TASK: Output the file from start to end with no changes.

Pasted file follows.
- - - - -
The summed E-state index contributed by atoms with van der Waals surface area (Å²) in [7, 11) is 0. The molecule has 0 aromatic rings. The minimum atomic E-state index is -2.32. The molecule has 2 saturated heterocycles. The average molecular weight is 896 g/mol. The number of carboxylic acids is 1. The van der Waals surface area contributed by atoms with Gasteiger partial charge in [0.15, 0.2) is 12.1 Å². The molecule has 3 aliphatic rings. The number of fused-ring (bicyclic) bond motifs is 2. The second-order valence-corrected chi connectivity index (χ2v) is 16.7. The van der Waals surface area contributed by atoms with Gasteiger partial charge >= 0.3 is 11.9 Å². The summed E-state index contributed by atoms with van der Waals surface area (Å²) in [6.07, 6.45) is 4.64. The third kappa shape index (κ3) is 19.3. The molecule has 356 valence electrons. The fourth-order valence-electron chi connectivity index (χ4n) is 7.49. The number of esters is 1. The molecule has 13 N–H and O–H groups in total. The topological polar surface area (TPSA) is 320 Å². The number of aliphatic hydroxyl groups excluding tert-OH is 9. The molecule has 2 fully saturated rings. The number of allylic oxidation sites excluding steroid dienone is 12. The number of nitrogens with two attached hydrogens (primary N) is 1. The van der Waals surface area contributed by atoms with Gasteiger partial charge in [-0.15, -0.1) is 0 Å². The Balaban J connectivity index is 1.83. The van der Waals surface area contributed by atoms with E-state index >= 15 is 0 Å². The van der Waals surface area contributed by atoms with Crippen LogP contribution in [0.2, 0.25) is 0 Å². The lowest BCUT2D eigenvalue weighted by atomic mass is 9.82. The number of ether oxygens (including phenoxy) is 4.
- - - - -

The summed E-state index contributed by atoms with van der Waals surface area (Å²) in [7, 11) is 0. The molecule has 0 aromatic rings. The minimum atomic E-state index is -2.32. The molecule has 2 saturated heterocycles. The average molecular weight is 896 g/mol. The number of carboxylic acids is 1. The van der Waals surface area contributed by atoms with Gasteiger partial charge in [0.15, 0.2) is 12.1 Å². The molecule has 3 aliphatic rings. The number of fused-ring (bicyclic) bond motifs is 2. The second-order valence-corrected chi connectivity index (χ2v) is 16.7. The van der Waals surface area contributed by atoms with Gasteiger partial charge >= 0.3 is 11.9 Å². The summed E-state index contributed by atoms with van der Waals surface area (Å²) in [6.07, 6.45) is 4.64. The third kappa shape index (κ3) is 19.3. The molecule has 356 valence electrons. The fourth-order valence-electron chi connectivity index (χ4n) is 7.49. The number of esters is 1. The molecule has 13 N–H and O–H groups in total. The topological polar surface area (TPSA) is 320 Å². The number of aliphatic hydroxyl groups excluding tert-OH is 9. The molecule has 2 fully saturated rings. The number of allylic oxidation sites excluding steroid dienone is 12. The number of nitrogens with two attached hydrogens (primary N) is 1. The van der Waals surface area contributed by atoms with Gasteiger partial charge in [-0.15, -0.1) is 0 Å². The Balaban J connectivity index is 1.83. The van der Waals surface area contributed by atoms with E-state index >= 15 is 0 Å². The van der Waals surface area contributed by atoms with Crippen LogP contribution in [0.2, 0.25) is 0 Å². The lowest BCUT2D eigenvalue weighted by atomic mass is 9.82. The number of ether oxygens (including phenoxy) is 4.